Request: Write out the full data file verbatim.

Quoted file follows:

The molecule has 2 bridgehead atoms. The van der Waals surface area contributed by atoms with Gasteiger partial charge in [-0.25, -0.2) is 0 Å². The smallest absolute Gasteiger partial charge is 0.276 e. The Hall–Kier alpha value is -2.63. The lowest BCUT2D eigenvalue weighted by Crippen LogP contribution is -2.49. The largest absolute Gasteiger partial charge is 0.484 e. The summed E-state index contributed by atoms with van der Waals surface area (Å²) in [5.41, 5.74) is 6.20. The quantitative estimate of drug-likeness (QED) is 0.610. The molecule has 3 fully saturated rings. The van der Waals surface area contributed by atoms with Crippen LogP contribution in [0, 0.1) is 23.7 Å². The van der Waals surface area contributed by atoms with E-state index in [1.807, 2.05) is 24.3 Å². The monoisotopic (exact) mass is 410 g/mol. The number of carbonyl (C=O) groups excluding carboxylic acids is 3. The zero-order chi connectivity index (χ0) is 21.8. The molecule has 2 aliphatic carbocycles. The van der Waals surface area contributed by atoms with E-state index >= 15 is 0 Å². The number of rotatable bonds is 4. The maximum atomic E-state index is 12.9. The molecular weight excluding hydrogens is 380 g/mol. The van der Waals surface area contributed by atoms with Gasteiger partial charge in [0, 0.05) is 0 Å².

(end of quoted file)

The molecule has 2 bridgehead atoms. The van der Waals surface area contributed by atoms with Gasteiger partial charge in [-0.25, -0.2) is 0 Å². The smallest absolute Gasteiger partial charge is 0.276 e. The Hall–Kier alpha value is -2.63. The lowest BCUT2D eigenvalue weighted by Crippen LogP contribution is -2.49. The largest absolute Gasteiger partial charge is 0.484 e. The summed E-state index contributed by atoms with van der Waals surface area (Å²) in [5.41, 5.74) is 6.20. The quantitative estimate of drug-likeness (QED) is 0.610. The molecule has 3 fully saturated rings. The van der Waals surface area contributed by atoms with Crippen LogP contribution in [0, 0.1) is 23.7 Å². The van der Waals surface area contributed by atoms with E-state index in [1.807, 2.05) is 24.3 Å². The monoisotopic (exact) mass is 410 g/mol. The number of carbonyl (C=O) groups excluding carboxylic acids is 3. The zero-order chi connectivity index (χ0) is 21.8. The molecule has 2 aliphatic carbocycles. The van der Waals surface area contributed by atoms with E-state index >= 15 is 0 Å². The number of rotatable bonds is 4. The maximum atomic E-state index is 12.9. The molecular weight excluding hydrogens is 380 g/mol. The van der Waals surface area contributed by atoms with Gasteiger partial charge in [0, 0.05) is 0 Å².